We check the charity's website to see if it has published its audited financial statements for the fiscal year represented by the most recently filed IRS Form 990. It is important for donors to have easy access to this financial report to help determine if the organization is managing its financial resources well. We are currently rating charities on whether or not they publish their audit on their website. In the future, for those charities that do publish their audit online we will also report and rate whether or not the auditor's opinion was qualified or unqualified.
If a charity does not publish its latest Audited Financial Statements on its website, then we deduct 4 points from its Accountability and Transparency score.
Audited financial statements provide important information about financial accountability and accuracy. They should be prepared by an independent accountant with oversight from an audit committee. (It is not necessary that the audit committee be a separate committee. Often at smaller charities it falls within the responsibilities of the finance committee or the executive committee.) The committee provides an important oversight layer between the management of the organization, which is responsible for the financial information reported, and the independent accountant, who reviews the financials and issues an opinion based on its findings. We check the charity's Form 990 reporting to see if it meets this criteria. In the future we also intend to review whether or not the charity has received an unqualified opinion from the auditor.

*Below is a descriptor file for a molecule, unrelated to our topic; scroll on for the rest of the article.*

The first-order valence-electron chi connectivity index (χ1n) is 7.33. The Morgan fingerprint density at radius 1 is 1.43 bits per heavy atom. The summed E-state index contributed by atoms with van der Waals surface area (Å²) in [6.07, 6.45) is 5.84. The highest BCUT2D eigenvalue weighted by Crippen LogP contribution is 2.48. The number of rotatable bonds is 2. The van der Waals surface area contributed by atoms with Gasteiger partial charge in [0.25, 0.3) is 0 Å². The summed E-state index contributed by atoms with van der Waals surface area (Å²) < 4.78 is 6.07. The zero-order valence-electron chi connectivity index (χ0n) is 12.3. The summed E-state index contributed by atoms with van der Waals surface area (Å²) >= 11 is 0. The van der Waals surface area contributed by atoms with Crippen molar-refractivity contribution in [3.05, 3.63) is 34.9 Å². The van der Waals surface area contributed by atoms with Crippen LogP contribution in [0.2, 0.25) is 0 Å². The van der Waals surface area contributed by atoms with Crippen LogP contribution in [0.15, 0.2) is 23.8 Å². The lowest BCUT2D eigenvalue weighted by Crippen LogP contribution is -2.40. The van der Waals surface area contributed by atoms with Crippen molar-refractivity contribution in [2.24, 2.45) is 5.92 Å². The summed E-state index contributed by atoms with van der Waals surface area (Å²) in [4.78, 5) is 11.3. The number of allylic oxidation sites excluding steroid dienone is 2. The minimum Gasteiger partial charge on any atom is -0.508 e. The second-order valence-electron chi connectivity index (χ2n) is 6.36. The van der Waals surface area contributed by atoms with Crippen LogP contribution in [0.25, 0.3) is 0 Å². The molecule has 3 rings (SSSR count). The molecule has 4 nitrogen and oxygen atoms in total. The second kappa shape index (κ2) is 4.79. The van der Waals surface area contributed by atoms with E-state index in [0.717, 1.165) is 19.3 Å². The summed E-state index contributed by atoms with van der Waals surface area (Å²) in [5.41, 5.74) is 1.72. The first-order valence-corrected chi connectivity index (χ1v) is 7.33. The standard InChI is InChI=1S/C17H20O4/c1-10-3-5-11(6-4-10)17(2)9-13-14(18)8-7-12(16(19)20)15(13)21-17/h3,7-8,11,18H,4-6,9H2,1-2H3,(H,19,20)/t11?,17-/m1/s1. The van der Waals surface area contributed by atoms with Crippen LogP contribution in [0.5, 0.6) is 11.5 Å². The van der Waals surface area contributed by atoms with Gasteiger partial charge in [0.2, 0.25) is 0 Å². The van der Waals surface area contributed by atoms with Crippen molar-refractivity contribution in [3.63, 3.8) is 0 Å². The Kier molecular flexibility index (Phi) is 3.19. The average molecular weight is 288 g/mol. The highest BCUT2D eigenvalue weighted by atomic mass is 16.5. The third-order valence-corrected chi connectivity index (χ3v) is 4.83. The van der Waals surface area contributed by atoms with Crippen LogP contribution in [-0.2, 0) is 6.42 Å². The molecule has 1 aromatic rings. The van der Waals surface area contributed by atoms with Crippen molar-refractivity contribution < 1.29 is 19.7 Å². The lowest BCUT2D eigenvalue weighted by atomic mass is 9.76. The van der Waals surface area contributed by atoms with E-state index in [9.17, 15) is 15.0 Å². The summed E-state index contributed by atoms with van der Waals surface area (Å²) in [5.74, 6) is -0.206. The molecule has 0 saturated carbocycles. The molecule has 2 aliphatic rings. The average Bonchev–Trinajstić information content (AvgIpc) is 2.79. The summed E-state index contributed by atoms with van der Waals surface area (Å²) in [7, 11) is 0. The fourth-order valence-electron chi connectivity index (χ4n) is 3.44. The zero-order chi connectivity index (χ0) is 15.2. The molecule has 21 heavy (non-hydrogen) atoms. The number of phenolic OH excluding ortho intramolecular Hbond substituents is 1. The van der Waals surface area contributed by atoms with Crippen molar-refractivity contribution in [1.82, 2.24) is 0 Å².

This metric will be assigned to one of the following categories: